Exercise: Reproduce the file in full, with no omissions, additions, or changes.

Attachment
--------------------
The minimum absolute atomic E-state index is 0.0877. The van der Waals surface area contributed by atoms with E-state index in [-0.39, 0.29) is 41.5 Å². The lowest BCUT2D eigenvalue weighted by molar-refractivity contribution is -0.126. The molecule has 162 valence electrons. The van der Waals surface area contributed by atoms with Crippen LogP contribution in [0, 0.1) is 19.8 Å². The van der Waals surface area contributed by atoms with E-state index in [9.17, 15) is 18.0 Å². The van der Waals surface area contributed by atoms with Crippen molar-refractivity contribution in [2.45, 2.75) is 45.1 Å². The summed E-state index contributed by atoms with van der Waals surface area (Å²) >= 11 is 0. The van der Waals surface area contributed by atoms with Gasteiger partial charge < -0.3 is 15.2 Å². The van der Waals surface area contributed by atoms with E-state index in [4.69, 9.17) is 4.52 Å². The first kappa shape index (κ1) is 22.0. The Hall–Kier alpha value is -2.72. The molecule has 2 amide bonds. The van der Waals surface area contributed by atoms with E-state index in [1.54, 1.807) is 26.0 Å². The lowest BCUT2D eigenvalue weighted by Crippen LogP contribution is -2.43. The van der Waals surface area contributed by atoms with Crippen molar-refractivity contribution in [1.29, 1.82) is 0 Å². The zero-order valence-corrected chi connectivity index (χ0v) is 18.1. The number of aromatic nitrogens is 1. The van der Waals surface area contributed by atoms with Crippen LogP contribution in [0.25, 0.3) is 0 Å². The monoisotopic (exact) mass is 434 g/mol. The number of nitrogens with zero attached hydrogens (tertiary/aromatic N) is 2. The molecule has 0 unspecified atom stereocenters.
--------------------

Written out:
The minimum absolute atomic E-state index is 0.0877. The van der Waals surface area contributed by atoms with E-state index in [-0.39, 0.29) is 41.5 Å². The lowest BCUT2D eigenvalue weighted by molar-refractivity contribution is -0.126. The molecule has 162 valence electrons. The van der Waals surface area contributed by atoms with Crippen LogP contribution in [0, 0.1) is 19.8 Å². The van der Waals surface area contributed by atoms with E-state index in [9.17, 15) is 18.0 Å². The van der Waals surface area contributed by atoms with Crippen molar-refractivity contribution in [2.45, 2.75) is 45.1 Å². The summed E-state index contributed by atoms with van der Waals surface area (Å²) >= 11 is 0. The van der Waals surface area contributed by atoms with Gasteiger partial charge < -0.3 is 15.2 Å². The van der Waals surface area contributed by atoms with E-state index in [4.69, 9.17) is 4.52 Å². The first kappa shape index (κ1) is 22.0. The Hall–Kier alpha value is -2.72. The molecule has 2 amide bonds. The van der Waals surface area contributed by atoms with E-state index in [1.54, 1.807) is 26.0 Å². The lowest BCUT2D eigenvalue weighted by Crippen LogP contribution is -2.43. The van der Waals surface area contributed by atoms with Crippen molar-refractivity contribution in [1.29, 1.82) is 0 Å². The zero-order valence-corrected chi connectivity index (χ0v) is 18.1. The number of aromatic nitrogens is 1. The van der Waals surface area contributed by atoms with Crippen LogP contribution in [0.25, 0.3) is 0 Å². The monoisotopic (exact) mass is 434 g/mol. The number of nitrogens with zero attached hydrogens (tertiary/aromatic N) is 2. The molecule has 0 unspecified atom stereocenters.